After keeping his decision as quiet as possible, Bill O'Brien unveiled Christian Hackenberg as the starting quarterback Saturday when the Penn State Nittany Lions squared off against the Syracuse Orange at MetLife Stadium.
The true freshman did not disappoint.
Hackenberg came into camp this year as the top-rated pro-style quarterback recruit in the country, via 247Sports. Despite the disadvantage of missing 15 spring practices, rumblings quickly began to emerge that he was impressing both his coaches and teammates in training camp.
After first claiming, via Dustin Hockensmith of PennLive, that JUCO transfer Tyler Ferguson was "a little bit ahead" in the QB competition, O'Brien admitted to Stephen Pianovich of the Daily News that they were "very close."
It appeared as though "Hack" had closed the gap, and Saturday he showed why.
Rather than nurturing his blue-chip quarterback, O'Brien showed utmost confidence in him by going with empty-backfield looks, running a no-huddle package and going for it on fourth down—all on the first drive. Hackenberg eventually closed that drive with a 42-yard punt, giving future opponents a little gem to look at when they watch film.
Syracuse's game plan was obvious: Stop the run and make the freshman beat us. Hackenberg answered by going 22-of-31 for 278 yards and a pair of touchdowns, both from over 50 yards out. Despite a running game that failed to get going and Syracuse consistently dialing up blitzes, he showed great poise and never looked rattled.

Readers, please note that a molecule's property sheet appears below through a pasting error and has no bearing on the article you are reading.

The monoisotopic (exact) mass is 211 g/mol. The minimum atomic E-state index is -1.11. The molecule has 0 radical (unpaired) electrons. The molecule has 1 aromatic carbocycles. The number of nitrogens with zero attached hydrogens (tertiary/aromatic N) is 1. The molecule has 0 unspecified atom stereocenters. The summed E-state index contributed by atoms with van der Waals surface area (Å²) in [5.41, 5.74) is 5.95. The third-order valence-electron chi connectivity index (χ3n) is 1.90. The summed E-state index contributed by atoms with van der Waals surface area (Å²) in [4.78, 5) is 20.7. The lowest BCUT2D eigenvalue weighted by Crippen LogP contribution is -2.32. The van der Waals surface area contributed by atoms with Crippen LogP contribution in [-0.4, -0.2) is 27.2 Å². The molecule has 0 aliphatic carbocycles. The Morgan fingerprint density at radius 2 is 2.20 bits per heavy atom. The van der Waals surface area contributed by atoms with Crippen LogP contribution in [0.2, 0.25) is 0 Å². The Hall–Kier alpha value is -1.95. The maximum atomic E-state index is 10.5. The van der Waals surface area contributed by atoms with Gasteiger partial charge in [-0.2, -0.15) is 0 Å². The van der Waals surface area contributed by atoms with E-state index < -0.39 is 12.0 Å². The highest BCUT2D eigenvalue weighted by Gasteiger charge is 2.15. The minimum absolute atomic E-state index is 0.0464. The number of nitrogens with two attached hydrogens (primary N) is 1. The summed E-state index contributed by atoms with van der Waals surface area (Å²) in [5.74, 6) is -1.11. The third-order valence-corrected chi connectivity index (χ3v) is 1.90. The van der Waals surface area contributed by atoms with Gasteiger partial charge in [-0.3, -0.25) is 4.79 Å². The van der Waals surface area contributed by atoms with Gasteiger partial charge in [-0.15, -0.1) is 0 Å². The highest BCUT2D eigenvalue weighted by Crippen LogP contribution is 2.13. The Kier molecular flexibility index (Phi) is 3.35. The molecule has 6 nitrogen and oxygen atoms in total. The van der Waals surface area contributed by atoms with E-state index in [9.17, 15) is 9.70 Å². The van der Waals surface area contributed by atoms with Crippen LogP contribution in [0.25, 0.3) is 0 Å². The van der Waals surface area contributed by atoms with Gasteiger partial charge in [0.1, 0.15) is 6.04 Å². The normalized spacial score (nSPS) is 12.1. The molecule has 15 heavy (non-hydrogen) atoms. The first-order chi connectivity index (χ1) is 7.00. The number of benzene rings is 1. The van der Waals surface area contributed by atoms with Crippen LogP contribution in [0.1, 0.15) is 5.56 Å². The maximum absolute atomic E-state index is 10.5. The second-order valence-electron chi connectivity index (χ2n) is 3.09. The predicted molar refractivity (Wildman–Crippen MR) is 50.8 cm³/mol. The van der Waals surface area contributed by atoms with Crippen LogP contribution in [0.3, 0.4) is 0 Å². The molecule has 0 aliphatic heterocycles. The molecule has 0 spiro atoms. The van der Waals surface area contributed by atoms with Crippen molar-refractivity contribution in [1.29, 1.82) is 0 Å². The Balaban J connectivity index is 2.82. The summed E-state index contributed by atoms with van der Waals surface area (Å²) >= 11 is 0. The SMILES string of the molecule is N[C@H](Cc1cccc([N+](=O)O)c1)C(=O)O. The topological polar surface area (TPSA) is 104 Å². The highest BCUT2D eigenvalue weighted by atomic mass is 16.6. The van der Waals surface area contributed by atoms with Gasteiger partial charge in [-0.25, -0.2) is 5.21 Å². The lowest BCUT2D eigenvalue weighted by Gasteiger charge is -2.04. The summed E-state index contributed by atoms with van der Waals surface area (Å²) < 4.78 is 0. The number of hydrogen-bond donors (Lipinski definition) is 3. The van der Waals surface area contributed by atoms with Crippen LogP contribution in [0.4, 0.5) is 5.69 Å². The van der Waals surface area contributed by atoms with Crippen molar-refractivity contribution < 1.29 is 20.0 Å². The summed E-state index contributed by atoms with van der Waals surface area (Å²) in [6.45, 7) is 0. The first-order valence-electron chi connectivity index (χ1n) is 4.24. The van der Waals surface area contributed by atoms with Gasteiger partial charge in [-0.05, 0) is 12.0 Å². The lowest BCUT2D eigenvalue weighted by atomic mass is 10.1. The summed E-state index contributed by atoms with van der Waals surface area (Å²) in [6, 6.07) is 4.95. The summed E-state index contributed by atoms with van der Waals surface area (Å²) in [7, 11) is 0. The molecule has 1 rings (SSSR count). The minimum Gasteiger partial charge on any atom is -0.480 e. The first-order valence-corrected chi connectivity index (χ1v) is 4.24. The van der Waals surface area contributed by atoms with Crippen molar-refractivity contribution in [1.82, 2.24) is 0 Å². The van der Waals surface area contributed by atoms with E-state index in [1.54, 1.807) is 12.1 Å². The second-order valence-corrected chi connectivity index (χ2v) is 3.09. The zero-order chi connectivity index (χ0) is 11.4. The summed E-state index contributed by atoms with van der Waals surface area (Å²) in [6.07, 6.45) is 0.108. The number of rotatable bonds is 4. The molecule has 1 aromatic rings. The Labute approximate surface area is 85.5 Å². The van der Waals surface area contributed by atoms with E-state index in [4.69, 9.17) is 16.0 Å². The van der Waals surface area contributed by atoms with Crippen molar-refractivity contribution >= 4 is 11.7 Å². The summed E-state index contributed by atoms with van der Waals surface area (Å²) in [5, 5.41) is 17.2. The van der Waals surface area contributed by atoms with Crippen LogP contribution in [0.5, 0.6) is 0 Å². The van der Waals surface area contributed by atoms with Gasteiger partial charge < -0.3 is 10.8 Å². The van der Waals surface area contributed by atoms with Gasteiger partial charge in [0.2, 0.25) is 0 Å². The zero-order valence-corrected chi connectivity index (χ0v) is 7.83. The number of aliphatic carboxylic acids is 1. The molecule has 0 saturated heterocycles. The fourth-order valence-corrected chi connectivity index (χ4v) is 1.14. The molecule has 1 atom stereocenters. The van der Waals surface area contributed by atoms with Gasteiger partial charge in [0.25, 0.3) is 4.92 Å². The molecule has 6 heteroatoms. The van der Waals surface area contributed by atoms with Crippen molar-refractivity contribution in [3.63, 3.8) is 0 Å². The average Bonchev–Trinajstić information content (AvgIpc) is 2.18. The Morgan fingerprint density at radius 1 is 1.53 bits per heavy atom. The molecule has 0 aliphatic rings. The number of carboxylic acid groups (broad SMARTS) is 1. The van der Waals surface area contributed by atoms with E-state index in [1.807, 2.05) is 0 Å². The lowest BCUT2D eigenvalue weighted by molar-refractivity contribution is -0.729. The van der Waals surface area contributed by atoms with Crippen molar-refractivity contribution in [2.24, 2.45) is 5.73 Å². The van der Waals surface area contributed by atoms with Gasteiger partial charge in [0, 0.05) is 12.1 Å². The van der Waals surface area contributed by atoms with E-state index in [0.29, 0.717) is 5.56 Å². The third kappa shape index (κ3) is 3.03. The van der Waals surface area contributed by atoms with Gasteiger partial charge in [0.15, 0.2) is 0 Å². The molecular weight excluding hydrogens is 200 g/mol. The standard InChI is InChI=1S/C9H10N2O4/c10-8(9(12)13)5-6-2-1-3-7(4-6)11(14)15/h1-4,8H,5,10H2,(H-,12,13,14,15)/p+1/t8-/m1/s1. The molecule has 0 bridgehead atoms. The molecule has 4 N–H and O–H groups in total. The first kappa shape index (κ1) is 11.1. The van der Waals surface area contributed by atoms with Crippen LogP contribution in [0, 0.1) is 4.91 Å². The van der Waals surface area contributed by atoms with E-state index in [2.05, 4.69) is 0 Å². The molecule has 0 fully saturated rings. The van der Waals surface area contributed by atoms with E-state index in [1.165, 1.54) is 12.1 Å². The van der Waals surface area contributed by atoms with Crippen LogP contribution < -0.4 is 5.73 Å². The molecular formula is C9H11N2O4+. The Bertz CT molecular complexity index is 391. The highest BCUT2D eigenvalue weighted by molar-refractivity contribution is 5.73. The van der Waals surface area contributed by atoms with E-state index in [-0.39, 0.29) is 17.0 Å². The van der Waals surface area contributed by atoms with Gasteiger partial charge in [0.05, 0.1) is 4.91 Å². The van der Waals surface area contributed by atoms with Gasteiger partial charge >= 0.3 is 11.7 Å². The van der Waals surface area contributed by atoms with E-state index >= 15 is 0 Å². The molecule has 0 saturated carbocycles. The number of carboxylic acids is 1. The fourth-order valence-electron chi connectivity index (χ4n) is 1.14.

Like all true freshmen who find themselves under center, there were a few hiccups.
Without All-Conference wide receiver Allen Robinson in the first half, Hack seemed hesitant to throw downfield. He was late on an out route that was picked off and later fell victim to a zone blitz that would have tricked most seasoned vets. But once Robinson entered the game, the offense seemed to come together around Hackenberg.
O'Brien and quarterbacks coach Charlie Fisher have some things to work on this week, but their canvas is far from blank.
With time and coaching, Hackenberg will learn to go through his progressions quicker and identify blitz schemes. And with opposing coaches looking to pressure him, he'll have plenty of chances to figure it out under fire. He did a good job of "feeling" the pass rush and moving in the pocket, but he took more hits than he should have.
Despite indications that both quarterbacks would see action Saturday, Ferguson played just one series early in the game that ended when he fumbled in the pocket.
It was clear when Hackenberg signed his letter of intent in February that he was the quarterback of the future. The future is now.